Wahoo Bike Computers
It’s fascinating how sometimes rather small companies disrupt a (niche-)market that is controlled by one or two big players. That is what happened in the bike computer/navigation market. It was almost exclusively controlled by Garmin just a few years back. When I started cycling I bought a bike computer from Garmin. I knew Garmin’s GPS devices from cars and they offered a devices made for cyclists who ride longer, non-competitive rides - the ‘Touring Edge’.
The device technically works. It does what the box says: it displays a map on the display together with the current position. It can show a precalculated route, save the traveled track and sync it back to computer. It has the route’s elevation and some statistics and live info like (average) speed and direction. In principle it does what I wanted and yet I was pretty disappointed when I used it on my first longer tour. Using the device felt sluggish and complex. And it it seemed more like a dumbed down car GPS than a bycicle computer. But again, it technically worked and so I kept using it.
Until recently: more and more cyclists I saw on the road were using the Wahoo Elemnt. When the Wahoo Elemnt first came out it received mixed reviews and the few people I knew who had used them confirmed that. However, the overall perception (and usage) changed over the last year or so. That got me curious to check the Elemnt out. Were they just cheap? Cyclists are often ready to spend large amounts on frames and parts - why would they try to save a dime on GPS? Or do they have some amazing feature that no other device offered? Is it some kind of Apple-like reality distortion-field, a cult even?
No. Wahoo did exactly what Garmin and the other brands should have done a long time ago: they listened to what cyclists wanted, combined it with current technology and threw away everything else. Some examples:
- A high-contrast b/w-display instead of an okayish color display.
- Actual, tactile buttons. Real buttons with feedback that work at -5°C with winter gloves on. Garmin uses a resistive touch display (ugh).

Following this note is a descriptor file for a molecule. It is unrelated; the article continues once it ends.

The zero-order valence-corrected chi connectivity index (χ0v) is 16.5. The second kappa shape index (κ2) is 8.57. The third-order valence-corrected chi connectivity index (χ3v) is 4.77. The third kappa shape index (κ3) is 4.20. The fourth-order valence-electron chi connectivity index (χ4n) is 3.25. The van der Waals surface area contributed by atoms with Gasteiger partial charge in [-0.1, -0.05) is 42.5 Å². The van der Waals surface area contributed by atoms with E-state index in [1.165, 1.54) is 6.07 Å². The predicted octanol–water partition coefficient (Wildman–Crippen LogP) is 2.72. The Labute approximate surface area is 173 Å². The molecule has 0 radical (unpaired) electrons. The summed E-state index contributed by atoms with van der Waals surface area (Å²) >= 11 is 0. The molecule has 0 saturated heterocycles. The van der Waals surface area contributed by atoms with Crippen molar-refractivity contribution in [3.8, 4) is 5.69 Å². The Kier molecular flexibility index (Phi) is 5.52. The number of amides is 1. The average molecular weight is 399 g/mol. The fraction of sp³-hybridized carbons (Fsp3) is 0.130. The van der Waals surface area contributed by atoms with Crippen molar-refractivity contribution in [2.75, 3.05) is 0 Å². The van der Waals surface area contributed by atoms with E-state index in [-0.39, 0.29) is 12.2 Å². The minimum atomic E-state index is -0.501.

- A very simple and intuitive UI. Works perfectly while riding. Easy to read and understand.
- Connectivity with pretty much any sensor out there.
- Bright dedicated LEDs that can indicate turn signals (additional to the ones on the screen), new messages or heart rate zones.
- Regular updates that actually make the experience better.
- Easy import of tracks via online services, even without a phone connected.
- Some “live” features and integration of Strava segments.
The last two points are not exactly fair when comparing the Edge Touring to the Elemnt because the Garmin model is a lot older. However, all other changes are obvious to cyclists, especially when they’re a bit tech-savvy — let alone a tester for a manufacturer.
The Henry Ford quote comes to mind:
If I had asked people what they wanted, they would have said faster horses
That seems to be what happened in this case. Garmin built GPS devices for cars and maybe hikers. They added new maps, made the screen a bit smaller and added a new mount. The result is technically a GPS for cyclists — a faster horse.
The first Wahoo Elemnt was a bit bulky and lacked a few features. Wahoo did the right thing: they sold the same hardware with a smaller display (Elemnt Bolt) and released updates; lots of them. Luckily it seems that someone at Wahoo watches out for bloat. It is striking how the Elemnt has exactly the right amount of customizability. The Touring Edge wouldn’t even allow to change the track’s color that was barely distinguishable from some roads.
I’m not sure why I wrote this, but I thought about this damn device more than I would like to admit. More so: I would have given Garmin the same advice 4 years ago when the Elemnt wasn’t even released. It is just so obvious.